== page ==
In the 225 years since the United States Constitution was first drafted, no single book has addressed the key questions of what constitutions are designed to do, how they are structured, and why they matter. In From Words to Worlds, constitutional scholar Beau Breslin corrects this glaring oversight, singling out the essential functions that a modern, written constitution must incorporate in order to serve as a nation’s fundamental law. Breslin lays out and explains the basic functions of a modern constitution—including creating a new citizenry, structuring the institutions of government, regulating conflict between layers and branches of government, and limiting the power of the sovereign. He also discusses the theoretical concepts behind the fundamentals of written constitutions and examines in depth some of the most important constitutional charters from around the world. In assaying how states put structural ideas into practice, Breslin asks probing questions about why—and if—constitutions matter. Solidly argued and engagingly written, this comparative study in constitutional thought demonstrates clearly the key components that a state’s foundational document must address. Breslin draws a critically important distinction between constitutional texts and constitutional practice.
Seeking Energy Security in Europe, Japan, and the United States
In recent years, the efforts of nations to promote energy security have been hotly debated. Fuels Paradise examines how five major developed democracies—Britain, France, Germany, Japan, and the United States—have sought to enhance their energy security since the oil shocks of the 1970s and in response to the more diverse set of challenges of the early twenty-first century. Drawing on a vast range of primary and secondary sources, John S. Duffield explains the actions taken—and not taken—by these countries to address their energy security concerns. Throughout the book, Duffield argues that state strength and policy legacies are essential for understanding national responses to energy insecurity. In addition to identifying feasible energy policies and the constraints faced by policy makers, he evaluates the prospects for international cooperation to promote energy security and considers the implications of recent advances in the production and distribution of energy, particularly the fracking revolution. An ambitious cross-national and longitudinal study grounded in promising theories of national behavior, Fuels Paradise will contribute substantially to broader debates about the determinants of state action and public policy.
The Rise of Electoral Authoritarianism in Peru
President Alberto Fujimori’s sudden resignation in November 2000 brought an end to a highly controversial period in Peruvian history. His meteoric rise to power in 1990 fueled by widespread popular support, followed by his decision to dissolve Congress and rule by decree in 1992, has made his regime a focus of special attention by scholars trying to understand this complex and contradictory presidency.This book offers a comprehensive assessment of Fujimori’s regime in the context of Latin America’s struggle to consolidate democracy after years of authoritarian rule. Setting the regime conceptually in a discussion of alternative forms of government—delegative democracy, neopopulism, and electoral authoritarianism—the essays study it from two different perspectives: external (in its relations with political parties, Lima’s mayors, public opinion, women, the U.S. government) and internal (examining economic policies as determined by governing coalitions, networks of corruption, and Fujimori’s unsavory relationship with his security advisor Vladimiro Montesinos). Overall, The Fujimori Legacy helps illuminate the persistent obstacles that Latin American countries face in establishing democracy.In addition to the editor, contributors are Robert Barr, Maxwell Cameron, Catherine Conaghan, Henry Dietz, Philip Mauceri, Cynthia McClintock, David Scott Palmer, Kenneth Roberts, Gregory Schmidt, John Sheahan, Kurt Weyland, and Carol Wise.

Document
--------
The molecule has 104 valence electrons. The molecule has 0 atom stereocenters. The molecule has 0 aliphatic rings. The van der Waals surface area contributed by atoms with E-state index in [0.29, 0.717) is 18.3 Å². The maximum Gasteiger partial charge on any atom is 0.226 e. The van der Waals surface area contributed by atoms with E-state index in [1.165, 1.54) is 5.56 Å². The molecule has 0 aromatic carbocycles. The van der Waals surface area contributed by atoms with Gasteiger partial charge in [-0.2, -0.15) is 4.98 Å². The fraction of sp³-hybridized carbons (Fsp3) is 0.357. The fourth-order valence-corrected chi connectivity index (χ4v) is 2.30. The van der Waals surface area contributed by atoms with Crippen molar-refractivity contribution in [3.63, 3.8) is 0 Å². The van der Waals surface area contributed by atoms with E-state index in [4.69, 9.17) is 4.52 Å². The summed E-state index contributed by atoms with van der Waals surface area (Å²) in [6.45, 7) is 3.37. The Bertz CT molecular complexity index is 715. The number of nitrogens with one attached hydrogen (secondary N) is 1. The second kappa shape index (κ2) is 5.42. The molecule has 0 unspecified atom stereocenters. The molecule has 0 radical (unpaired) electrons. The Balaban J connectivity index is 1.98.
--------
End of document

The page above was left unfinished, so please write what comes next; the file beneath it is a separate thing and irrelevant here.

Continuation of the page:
Women's Movements, State Restructuring, and Global Development in Ecuador
Since the early 1980s Ecuador has experienced a series of events unparalleled in its history. Its “free market” strategies exacerbated the debt crisis, and in response new forms of social movement organizing arose among the country’s poor, including women’s groups. Gendered Paradoxes focuses on women’s participation in the political and economic restructuring process of the past twenty-five years, showing how in their daily struggle for survival Ecuadorian women have both reinforced and embraced the neoliberal model yet also challenged its exclusionary nature. Drawing on her extensive ethnographic fieldwork and employing an approach combining political economy and cultural politics, Amy Lind charts the growth of several strands of women’s activism and identifies how they have helped redefine, often in contradictory ways, the real and imagined boundaries of neoliberal development discourse and practice. In her analysis of this ambivalent and “unfinished” cultural project of modernity in the Andes, she examines state policies and their effects on women of various social sectors; women’s community development initiatives and responses to the debt crisis; and the roles played by feminist “issue networks” in reshaping national and international policy agendas in Ecuador and in developing a transnationally influenced, locally based feminist movement.
Decentralization, Democracy, and Subnational Government in Brazil, Mexico, and the USA
Governance in the Americas, a multidisciplinary volume, offers important new insights about decentralization, federalism, and democratic change in the three largest federal nations in the Americas: Brazil, Mexico, and the United States. Originating in a major research project conducted by teams in each of the three countries, this study contributes significantly to our understanding of how representative and participatory democracy is being constructed at state and local levels in the recently emerged democracies of Brazil and Mexico, and is being recast and sustained in the United States. The contributors evaluate the performance of subnational governments, as these societies become more genuinely decentralized, and as new actors and managerial routines create and implement public policy. The authors challenge the criticism of “exceptionalism” in the United States, seeking instead to understand the points of convergence and divergence among the three countries as each seeks to improve the effectiveness and public accountability of its policy-making processes.